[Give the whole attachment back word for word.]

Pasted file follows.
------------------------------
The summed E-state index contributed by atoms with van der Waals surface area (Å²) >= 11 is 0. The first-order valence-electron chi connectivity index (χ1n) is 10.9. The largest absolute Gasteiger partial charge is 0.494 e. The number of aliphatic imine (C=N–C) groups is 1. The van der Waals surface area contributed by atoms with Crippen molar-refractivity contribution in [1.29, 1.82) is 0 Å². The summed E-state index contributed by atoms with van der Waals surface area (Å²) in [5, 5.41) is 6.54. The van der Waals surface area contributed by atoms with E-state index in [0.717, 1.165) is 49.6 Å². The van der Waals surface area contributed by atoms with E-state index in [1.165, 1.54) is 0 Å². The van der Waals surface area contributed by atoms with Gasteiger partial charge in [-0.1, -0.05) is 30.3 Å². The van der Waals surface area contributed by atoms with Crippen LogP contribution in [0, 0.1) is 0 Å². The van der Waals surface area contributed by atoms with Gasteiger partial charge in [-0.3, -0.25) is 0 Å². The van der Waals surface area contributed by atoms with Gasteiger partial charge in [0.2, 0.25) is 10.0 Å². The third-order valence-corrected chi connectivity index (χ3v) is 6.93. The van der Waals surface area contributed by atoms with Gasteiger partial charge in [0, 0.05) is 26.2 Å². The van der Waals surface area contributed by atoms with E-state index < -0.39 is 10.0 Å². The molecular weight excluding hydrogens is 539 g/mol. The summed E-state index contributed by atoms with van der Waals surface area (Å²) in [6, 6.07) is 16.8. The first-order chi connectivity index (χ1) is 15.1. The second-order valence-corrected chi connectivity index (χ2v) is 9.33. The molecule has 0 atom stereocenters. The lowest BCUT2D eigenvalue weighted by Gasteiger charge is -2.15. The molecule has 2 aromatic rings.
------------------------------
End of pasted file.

The summed E-state index contributed by atoms with van der Waals surface area (Å²) >= 11 is 0. The first-order valence-electron chi connectivity index (χ1n) is 10.9. The largest absolute Gasteiger partial charge is 0.494 e. The number of aliphatic imine (C=N–C) groups is 1. The van der Waals surface area contributed by atoms with Crippen molar-refractivity contribution in [1.29, 1.82) is 0 Å². The summed E-state index contributed by atoms with van der Waals surface area (Å²) in [5, 5.41) is 6.54. The van der Waals surface area contributed by atoms with E-state index in [0.717, 1.165) is 49.6 Å². The van der Waals surface area contributed by atoms with E-state index in [1.165, 1.54) is 0 Å². The van der Waals surface area contributed by atoms with Gasteiger partial charge in [-0.1, -0.05) is 30.3 Å². The van der Waals surface area contributed by atoms with Crippen LogP contribution in [0, 0.1) is 0 Å². The van der Waals surface area contributed by atoms with Gasteiger partial charge in [-0.3, -0.25) is 0 Å². The van der Waals surface area contributed by atoms with Gasteiger partial charge in [0.2, 0.25) is 10.0 Å². The third-order valence-corrected chi connectivity index (χ3v) is 6.93. The van der Waals surface area contributed by atoms with Gasteiger partial charge in [0, 0.05) is 26.2 Å². The van der Waals surface area contributed by atoms with E-state index < -0.39 is 10.0 Å². The molecular weight excluding hydrogens is 539 g/mol. The summed E-state index contributed by atoms with van der Waals surface area (Å²) in [6, 6.07) is 16.8. The first-order chi connectivity index (χ1) is 15.1. The second-order valence-corrected chi connectivity index (χ2v) is 9.33. The molecule has 0 atom stereocenters. The lowest BCUT2D eigenvalue weighted by Gasteiger charge is -2.15. The molecule has 2 aromatic rings.